We begin to teach our children how to speak in our language – as soon as they are born. And so children learn languages easily and very early in life. But we begin teaching children numbers and math skills only after they start school. By that time anxiety sets in because the child is faced with tests and this sometimes results in the child disliking math forever. In this article – education consultant Dr. Hari Krishna tells us when we can begin teaching children numbers and how we can teach them through daily activities.
About Dr. Hari Krishna,
Dr. Hari Krishna, PhD (IISc) is an Education Consultant and describes himself as a dad, researcher, learner and educator. He believes that new developments in science and technology are often a result of new points of view at things and events and believes in connecting the dots of different ideas. He currently works with GenWise Talent Development Team and is an Atal Innovation Mission Mentor. He also independently develops activities and games that challenge, stretch, and enhance the thinking abilities and understanding of math and science concepts. He develops pedagogical ideas and learning environments and activities that connect cutting edge knowledge with the basic curriculum concepts to create the right context for learning and helps in reinforcing the knowledge of students. He also helps parents develop learning environments and learning habits at home.
How to teach your baby math
Every parent is eager to hear their baby say his/her first word.
We delight in teaching our babies the language we speak – so that we can talk to them.
But do we think of teaching our babies numbers or math? We don’t usually consider it as important. Because we believe that they are too young to understand math.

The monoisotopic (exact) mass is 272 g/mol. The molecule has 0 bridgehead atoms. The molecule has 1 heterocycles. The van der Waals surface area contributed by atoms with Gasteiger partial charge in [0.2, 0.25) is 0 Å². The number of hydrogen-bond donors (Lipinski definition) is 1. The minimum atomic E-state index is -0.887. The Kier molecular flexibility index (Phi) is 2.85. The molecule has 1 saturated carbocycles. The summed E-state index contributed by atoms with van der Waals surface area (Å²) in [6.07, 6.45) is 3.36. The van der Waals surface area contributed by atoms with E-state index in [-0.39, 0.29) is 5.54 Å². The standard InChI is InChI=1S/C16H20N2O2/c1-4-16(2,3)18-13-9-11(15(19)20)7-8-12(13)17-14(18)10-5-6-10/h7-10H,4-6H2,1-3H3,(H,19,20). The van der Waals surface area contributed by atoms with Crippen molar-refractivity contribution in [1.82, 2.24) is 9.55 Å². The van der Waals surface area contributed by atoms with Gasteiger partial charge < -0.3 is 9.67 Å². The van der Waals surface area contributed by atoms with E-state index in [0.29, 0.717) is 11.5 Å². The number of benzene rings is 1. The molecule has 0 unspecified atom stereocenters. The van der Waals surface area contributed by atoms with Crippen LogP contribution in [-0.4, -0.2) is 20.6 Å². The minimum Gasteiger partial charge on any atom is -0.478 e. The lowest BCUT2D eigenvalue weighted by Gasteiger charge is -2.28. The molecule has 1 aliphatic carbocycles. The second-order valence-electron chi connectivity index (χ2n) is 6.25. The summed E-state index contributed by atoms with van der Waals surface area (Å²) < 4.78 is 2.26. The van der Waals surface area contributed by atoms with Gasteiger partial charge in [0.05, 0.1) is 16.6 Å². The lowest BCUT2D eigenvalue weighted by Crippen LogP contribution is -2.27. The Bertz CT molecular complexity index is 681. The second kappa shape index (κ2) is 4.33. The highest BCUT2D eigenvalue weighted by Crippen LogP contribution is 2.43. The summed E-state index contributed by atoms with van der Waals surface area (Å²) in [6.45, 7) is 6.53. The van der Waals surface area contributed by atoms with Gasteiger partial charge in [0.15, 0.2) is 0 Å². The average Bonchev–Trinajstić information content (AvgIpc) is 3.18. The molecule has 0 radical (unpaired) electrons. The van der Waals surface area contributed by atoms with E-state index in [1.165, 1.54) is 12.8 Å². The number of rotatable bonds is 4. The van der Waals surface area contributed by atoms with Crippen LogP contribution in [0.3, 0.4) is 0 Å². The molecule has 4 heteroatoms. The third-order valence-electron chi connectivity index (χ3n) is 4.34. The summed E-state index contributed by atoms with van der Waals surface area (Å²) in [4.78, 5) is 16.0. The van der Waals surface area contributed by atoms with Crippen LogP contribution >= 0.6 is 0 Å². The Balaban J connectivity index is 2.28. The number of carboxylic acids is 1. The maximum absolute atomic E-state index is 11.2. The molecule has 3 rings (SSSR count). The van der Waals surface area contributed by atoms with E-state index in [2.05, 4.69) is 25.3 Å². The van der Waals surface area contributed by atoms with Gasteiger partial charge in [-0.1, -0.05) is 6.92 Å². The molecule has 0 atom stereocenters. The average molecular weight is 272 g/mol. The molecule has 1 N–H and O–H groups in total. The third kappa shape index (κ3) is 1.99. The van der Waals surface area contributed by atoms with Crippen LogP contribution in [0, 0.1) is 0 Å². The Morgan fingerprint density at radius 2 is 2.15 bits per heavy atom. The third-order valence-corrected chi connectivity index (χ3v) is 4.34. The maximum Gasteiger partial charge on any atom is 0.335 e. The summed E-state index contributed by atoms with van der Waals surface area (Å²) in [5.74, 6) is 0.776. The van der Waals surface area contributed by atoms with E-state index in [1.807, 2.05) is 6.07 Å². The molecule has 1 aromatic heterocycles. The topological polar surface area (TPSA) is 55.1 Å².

This belief however is not true.
We must realize that math is a language and just like any other language – babies can naturally learn math too.
Babies learn language naturally by observing and interacting with others, They develop mathematical ability and number sense by interacting with their environment.
Language helps them communicate with the world. Math helps them understand the world.
So a baby would call her/his mother “Mamma”. She/he knows that there is only one Mamma.
Many fundamental mathematical concepts are grasped by babies much before they start going to school. And there is mounting evidence that if parents can help their babies build confidence in their natural mathematical abilities before they begin school they are much less likely to develop anxiety towards math in later years.
How do babies learn math
Babies can be taught math during their daily interaction with adults at home – when adults keep a learning goal in mind while doing daily activities – which we then call guided play. Multiple opportunities arise during daily play and interactions like walking in a park, feeding time, bathing time etc. It is important to grab these opportunities and use them to teach our children because learning is most effective when it happens in natural contexts.
How is math learnt as a language –
Math is learnt by babies in the following 5 steps
Step – 1
Just like babies first learn to associate words with objects – like “This is a ball” Similarly they learn that when we count each object corresponds to a number. This is called one-to-one correspondence.